(09/06/2007) Scientists have linked the disappearance of tens of billions of bees to a virus, reports a study published in the 7 September issue of the journal Science. Colony collapse disorder (CCD), in which colonies inexplicably lose all of their worker bees, has been blamed for the loss of 50-90 percent of colonies in beekeeping operations across the U.S.
Big companies push energy efficiency
(09/05/2007) Some of the world's largest companies are pushing green initiatives to improve energy efficiency in office buildings reports the Wall Street Journal.
U.S. has 957 billion tons on government land
(09/05/2007) Wednesday, U.S. government agencies announced the country has about 957 billion tons in coal reserves on federal lands. More than half the total lies in Montana and Wyoming. Additional reserves are found on private lands.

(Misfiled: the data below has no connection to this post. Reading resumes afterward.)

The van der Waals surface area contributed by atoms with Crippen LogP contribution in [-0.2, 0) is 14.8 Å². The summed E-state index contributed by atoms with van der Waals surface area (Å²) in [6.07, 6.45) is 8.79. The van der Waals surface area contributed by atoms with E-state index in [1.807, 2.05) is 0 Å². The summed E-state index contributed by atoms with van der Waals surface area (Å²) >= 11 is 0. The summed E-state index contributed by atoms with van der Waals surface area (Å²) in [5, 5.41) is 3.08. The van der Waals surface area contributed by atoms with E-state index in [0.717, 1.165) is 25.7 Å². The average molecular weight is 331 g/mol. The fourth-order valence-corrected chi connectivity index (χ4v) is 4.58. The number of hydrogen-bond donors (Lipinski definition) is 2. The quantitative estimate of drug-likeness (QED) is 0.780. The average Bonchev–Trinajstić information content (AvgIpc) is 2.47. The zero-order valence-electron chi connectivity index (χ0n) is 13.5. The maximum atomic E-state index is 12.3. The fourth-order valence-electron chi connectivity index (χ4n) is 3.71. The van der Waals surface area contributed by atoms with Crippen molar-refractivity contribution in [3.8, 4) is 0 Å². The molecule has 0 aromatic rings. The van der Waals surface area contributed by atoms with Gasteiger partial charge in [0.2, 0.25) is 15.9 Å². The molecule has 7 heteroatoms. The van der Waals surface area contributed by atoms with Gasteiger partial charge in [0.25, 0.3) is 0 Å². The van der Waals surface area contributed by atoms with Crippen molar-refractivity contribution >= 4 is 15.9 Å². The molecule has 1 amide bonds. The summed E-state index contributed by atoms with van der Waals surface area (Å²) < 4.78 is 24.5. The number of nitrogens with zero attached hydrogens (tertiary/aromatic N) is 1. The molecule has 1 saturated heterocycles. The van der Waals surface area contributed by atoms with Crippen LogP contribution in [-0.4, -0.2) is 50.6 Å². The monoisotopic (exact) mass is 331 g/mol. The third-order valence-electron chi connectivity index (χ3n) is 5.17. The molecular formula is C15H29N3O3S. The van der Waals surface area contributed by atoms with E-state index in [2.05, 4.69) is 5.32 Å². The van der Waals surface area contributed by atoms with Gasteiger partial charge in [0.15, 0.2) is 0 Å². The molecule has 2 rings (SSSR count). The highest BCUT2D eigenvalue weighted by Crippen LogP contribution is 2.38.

Chupacabra story is a hoax; likely a Xolo dog breed
(09/04/2007) An alleged chupacabra carcass found in Texas is likely a hoax to sell T-shirts say dog experts. The animal, described in an Associated Press report last week as "a cross between two or three different things", was found as road kill last month near the Texas town of Cuero. The woman who discovered the carcass has been using it to market chupacabra T-shirts. In lively Internet discussions dog breeders say the carcass appears to be a Xoloitzcuintle or Xolo, otherwise known as a Mexican Hairless dog, rather than the blood-sucking creature of legend.
Legendary blood-sucking chupacabra found in Texas?
(09/01/2007) Phylis Canion, a woman in Texas, believes she may have found the mythical blood-sucking chupacabra as roadkill near her ranch, reports the Associated Press.